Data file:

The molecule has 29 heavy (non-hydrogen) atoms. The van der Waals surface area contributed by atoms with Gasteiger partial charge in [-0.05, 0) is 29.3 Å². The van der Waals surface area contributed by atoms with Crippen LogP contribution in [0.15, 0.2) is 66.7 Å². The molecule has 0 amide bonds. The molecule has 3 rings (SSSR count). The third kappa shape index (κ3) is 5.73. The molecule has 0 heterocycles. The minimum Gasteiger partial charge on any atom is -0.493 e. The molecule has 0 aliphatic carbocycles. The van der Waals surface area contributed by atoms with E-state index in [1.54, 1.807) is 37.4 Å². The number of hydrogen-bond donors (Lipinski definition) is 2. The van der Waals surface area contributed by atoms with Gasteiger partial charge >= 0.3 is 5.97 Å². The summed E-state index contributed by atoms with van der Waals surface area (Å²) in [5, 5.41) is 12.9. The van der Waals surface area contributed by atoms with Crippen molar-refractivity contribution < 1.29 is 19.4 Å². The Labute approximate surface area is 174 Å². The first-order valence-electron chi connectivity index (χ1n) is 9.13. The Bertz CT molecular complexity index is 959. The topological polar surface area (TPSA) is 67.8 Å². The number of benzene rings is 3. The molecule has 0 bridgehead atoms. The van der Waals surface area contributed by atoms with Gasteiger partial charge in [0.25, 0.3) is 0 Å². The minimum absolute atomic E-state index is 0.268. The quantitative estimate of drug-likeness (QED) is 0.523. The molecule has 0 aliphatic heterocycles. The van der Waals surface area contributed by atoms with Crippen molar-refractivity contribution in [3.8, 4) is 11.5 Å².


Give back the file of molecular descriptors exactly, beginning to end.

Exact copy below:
The molecule has 29 heavy (non-hydrogen) atoms. The van der Waals surface area contributed by atoms with Gasteiger partial charge in [-0.05, 0) is 29.3 Å². The van der Waals surface area contributed by atoms with Crippen LogP contribution in [0.15, 0.2) is 66.7 Å². The molecule has 0 amide bonds. The molecule has 3 rings (SSSR count). The third kappa shape index (κ3) is 5.73. The molecule has 0 heterocycles. The minimum Gasteiger partial charge on any atom is -0.493 e. The molecule has 0 aliphatic carbocycles. The van der Waals surface area contributed by atoms with E-state index in [1.54, 1.807) is 37.4 Å². The number of hydrogen-bond donors (Lipinski definition) is 2. The van der Waals surface area contributed by atoms with Gasteiger partial charge >= 0.3 is 5.97 Å². The summed E-state index contributed by atoms with van der Waals surface area (Å²) in [5, 5.41) is 12.9. The van der Waals surface area contributed by atoms with Crippen molar-refractivity contribution < 1.29 is 19.4 Å². The Labute approximate surface area is 174 Å². The first-order valence-electron chi connectivity index (χ1n) is 9.13. The Bertz CT molecular complexity index is 959. The topological polar surface area (TPSA) is 67.8 Å². The number of benzene rings is 3. The molecule has 0 bridgehead atoms. The van der Waals surface area contributed by atoms with Gasteiger partial charge in [0.25, 0.3) is 0 Å². The minimum absolute atomic E-state index is 0.268. The quantitative estimate of drug-likeness (QED) is 0.523. The molecule has 0 aliphatic heterocycles. The van der Waals surface area contributed by atoms with Crippen molar-refractivity contribution in [3.8, 4) is 11.5 Å².